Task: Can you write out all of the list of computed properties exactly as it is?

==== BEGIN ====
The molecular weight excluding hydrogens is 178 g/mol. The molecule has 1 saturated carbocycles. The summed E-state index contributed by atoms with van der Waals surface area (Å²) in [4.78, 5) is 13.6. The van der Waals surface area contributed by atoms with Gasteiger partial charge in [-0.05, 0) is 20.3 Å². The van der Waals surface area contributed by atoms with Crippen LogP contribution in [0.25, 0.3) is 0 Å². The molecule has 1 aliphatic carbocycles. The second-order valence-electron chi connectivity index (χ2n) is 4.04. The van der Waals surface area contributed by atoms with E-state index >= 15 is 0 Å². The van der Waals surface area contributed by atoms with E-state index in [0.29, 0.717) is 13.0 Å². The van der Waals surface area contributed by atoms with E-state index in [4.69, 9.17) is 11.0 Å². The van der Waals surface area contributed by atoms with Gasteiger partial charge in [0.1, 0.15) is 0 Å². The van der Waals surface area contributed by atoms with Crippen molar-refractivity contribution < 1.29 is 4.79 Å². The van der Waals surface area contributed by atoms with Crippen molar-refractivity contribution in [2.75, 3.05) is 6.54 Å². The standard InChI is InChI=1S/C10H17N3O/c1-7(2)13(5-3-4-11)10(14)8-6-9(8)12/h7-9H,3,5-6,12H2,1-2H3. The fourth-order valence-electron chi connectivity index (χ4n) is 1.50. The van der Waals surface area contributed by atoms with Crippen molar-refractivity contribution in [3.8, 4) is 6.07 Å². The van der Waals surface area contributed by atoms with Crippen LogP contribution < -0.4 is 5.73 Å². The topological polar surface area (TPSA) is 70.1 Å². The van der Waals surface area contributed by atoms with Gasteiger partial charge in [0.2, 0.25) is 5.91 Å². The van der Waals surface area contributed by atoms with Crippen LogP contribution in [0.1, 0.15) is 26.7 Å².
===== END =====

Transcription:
The molecular weight excluding hydrogens is 178 g/mol. The molecule has 1 saturated carbocycles. The summed E-state index contributed by atoms with van der Waals surface area (Å²) in [4.78, 5) is 13.6. The van der Waals surface area contributed by atoms with Gasteiger partial charge in [-0.05, 0) is 20.3 Å². The van der Waals surface area contributed by atoms with Crippen LogP contribution in [0.25, 0.3) is 0 Å². The molecule has 1 aliphatic carbocycles. The second-order valence-electron chi connectivity index (χ2n) is 4.04. The van der Waals surface area contributed by atoms with E-state index >= 15 is 0 Å². The van der Waals surface area contributed by atoms with E-state index in [0.29, 0.717) is 13.0 Å². The van der Waals surface area contributed by atoms with E-state index in [4.69, 9.17) is 11.0 Å². The van der Waals surface area contributed by atoms with Gasteiger partial charge in [0.1, 0.15) is 0 Å². The van der Waals surface area contributed by atoms with Crippen molar-refractivity contribution < 1.29 is 4.79 Å². The van der Waals surface area contributed by atoms with Crippen molar-refractivity contribution in [2.75, 3.05) is 6.54 Å². The standard InChI is InChI=1S/C10H17N3O/c1-7(2)13(5-3-4-11)10(14)8-6-9(8)12/h7-9H,3,5-6,12H2,1-2H3. The fourth-order valence-electron chi connectivity index (χ4n) is 1.50. The van der Waals surface area contributed by atoms with Crippen molar-refractivity contribution in [3.8, 4) is 6.07 Å². The van der Waals surface area contributed by atoms with Crippen LogP contribution < -0.4 is 5.73 Å². The topological polar surface area (TPSA) is 70.1 Å². The van der Waals surface area contributed by atoms with Gasteiger partial charge in [0.2, 0.25) is 5.91 Å². The van der Waals surface area contributed by atoms with Crippen LogP contribution in [0.1, 0.15) is 26.7 Å².